09.11.2016

Are you ready for FINFRAG? (By Point Nine)

by Lantern Fund Forum

400After the 2007/2008 crisis that led the financial markets to chaos, there was an urge for the implementation of regulatory reforms to recreate a stable and efficient financial system. In reaction, the U.S.A. passed the of Dodd-Frank Act in 2010, and the European Market Infrastructure Regulation (“EMIR”) in 2012 in the US and EU respectively are some examples of how the Regulators aim to set strict rules for the entire financial system in view of avoiding another crisis.

In Switzerland, the Financial Markets Infrastructure Act (FMIA), also known as “FinfraG”, was approved by the Parliament in June 2015 and is expected to come into force during 2017. FinfraG will align the Swiss regime for the regulation of derivatives trading with the G20 standards. Examples include key changes in the infrastructures of the derivatives markets, such as trading platforms and central clearing counterparties and risk mitigation techniques.

Impact on market participants

FinfraG will have an impact to both financial and non- financial counterparties in the derivative’s market.
Participants should put in place new tools and processes, establish robust connectivity between themselves, clearing members, central counterparties, and trade repositories. They will need to adjust legal contracts and collateral management agreements and procedures necessary to meet the new requirements.
The obligations addressed by FinfraG will be considered satisfied if the market participants align with G20 peer legislation which has been recognised as equivalent by FINMA. However, the magnitude of that impact depends at first on the type and then on the size of the counterparty.
There are two different counterparty types under FinfraG. The first type is the financial counterparties like banks, insurance companies and investment firms while the second type is the non-financial counterparties like corporates. Both types are then distinguished between large and small, resulting in four different counterparty classifications. A counterparty is considered large or small depending on whether its gross positions in relevant outstanding OTC derivatives transactions, calculated as an aggregated rolling average over 30 working days, is above or below the threshold set by the Federal Council. Financial counterparties are considered large if their aggregated notional outstanding amount in derivatives transactions in a 30-working-day-rolling position are at or above CHF 8 billion. Non-financial counterparties are large if their aggregated notional outstanding amount in derivatives transactions in a 30-working-day-rolling position are at or above amounts specific to each asset class. More precisely, for credit and equity derivatives the threshold is set to CHF 1.1 billion, while for interest rates, foreign exchange and other derivatives and commodities the threshold is set to CHF 3.3 billion.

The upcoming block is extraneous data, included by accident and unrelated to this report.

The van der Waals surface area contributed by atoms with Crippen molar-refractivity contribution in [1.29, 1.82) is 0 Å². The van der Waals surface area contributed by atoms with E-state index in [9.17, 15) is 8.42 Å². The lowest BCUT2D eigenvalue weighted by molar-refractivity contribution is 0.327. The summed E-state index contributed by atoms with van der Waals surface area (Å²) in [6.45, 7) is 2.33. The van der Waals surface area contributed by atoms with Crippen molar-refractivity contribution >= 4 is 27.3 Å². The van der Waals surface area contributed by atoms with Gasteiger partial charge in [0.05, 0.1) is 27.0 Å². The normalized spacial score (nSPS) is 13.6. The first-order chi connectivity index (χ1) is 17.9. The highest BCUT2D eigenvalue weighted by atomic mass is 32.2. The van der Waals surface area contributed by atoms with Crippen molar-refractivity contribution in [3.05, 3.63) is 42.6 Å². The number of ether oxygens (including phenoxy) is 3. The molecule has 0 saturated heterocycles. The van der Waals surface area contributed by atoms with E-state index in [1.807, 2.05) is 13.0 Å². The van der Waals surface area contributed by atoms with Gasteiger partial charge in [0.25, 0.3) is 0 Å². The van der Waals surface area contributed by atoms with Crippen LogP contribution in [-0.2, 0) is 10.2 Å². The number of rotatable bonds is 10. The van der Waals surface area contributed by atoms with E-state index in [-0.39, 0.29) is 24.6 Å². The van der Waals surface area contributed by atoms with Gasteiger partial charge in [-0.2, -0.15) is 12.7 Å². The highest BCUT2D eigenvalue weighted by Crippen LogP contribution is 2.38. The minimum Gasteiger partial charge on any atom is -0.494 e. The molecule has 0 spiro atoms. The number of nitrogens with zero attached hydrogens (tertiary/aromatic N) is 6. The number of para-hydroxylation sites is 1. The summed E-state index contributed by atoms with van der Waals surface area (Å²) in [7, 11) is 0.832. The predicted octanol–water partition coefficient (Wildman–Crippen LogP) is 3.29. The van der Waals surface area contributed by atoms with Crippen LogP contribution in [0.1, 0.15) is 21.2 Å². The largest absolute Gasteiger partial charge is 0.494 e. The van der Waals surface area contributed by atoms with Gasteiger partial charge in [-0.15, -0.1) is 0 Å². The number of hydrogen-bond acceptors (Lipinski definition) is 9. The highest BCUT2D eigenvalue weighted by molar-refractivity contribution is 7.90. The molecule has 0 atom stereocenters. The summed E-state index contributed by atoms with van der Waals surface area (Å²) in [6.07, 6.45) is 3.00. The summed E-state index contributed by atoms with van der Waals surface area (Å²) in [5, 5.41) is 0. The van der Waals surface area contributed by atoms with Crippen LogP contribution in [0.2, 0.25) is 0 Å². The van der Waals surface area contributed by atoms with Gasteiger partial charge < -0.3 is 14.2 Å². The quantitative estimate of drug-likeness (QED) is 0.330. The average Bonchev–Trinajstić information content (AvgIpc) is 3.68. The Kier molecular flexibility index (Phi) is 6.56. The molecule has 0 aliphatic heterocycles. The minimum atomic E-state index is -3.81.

FinfraG Obligations at a Glance

The main requirements for market participants in derivatives trading are the following:

FinfraG Obligation

Large Financial Counterparties

Small Financial Counterparties

Large Non-Financial Counterparties

Small Non-Financial Counterparties

Reporting obligation of derivatives transactions

YES

YES

YES

*

Clearing obligation of OTC derivatives

YES

NO

YES

NO

Platform trading obligation

YES

NO

YES

NO

Risk Mitigation Techniques

Timely Confirmation of the contract details

YES

YES

YES

YES

Portfolio Reconciliation

YES

YES

YES

NO

Dispute Resolution Processes

YES

YES

YES

YES

Portfolio Compression

YES

YES

YES

YES

Daily Valuation (MTM)

YES

NO

YES

NO

Margin Requirements

YES

YES

YES

NO

*Reporting does not apply to trades between two NFC-s, but an NFC- may still be required to report trades with a non-Swiss counterparty if the non-Swiss counterparty does not itself report the trade

Planning ahead

There are extensive similarities between the European (EMIR) and Swiss (FinfraG) derivatives reporting. Hence, firms that comply with both regimes should keep a consistent reporting approach and have an efficient technology infrastructure to avoid duplications.
Compliance to FinfraG is mandatory by all firms that fall into the regime’s scope so by firms reviewing their products and measure the magnitude of the effect FinfraG will have on their balance sheet at an early stage will facilitate the compliance process.

 

Andrea Peratitis
Head of Regulatory Reporting - Point Nine Limited

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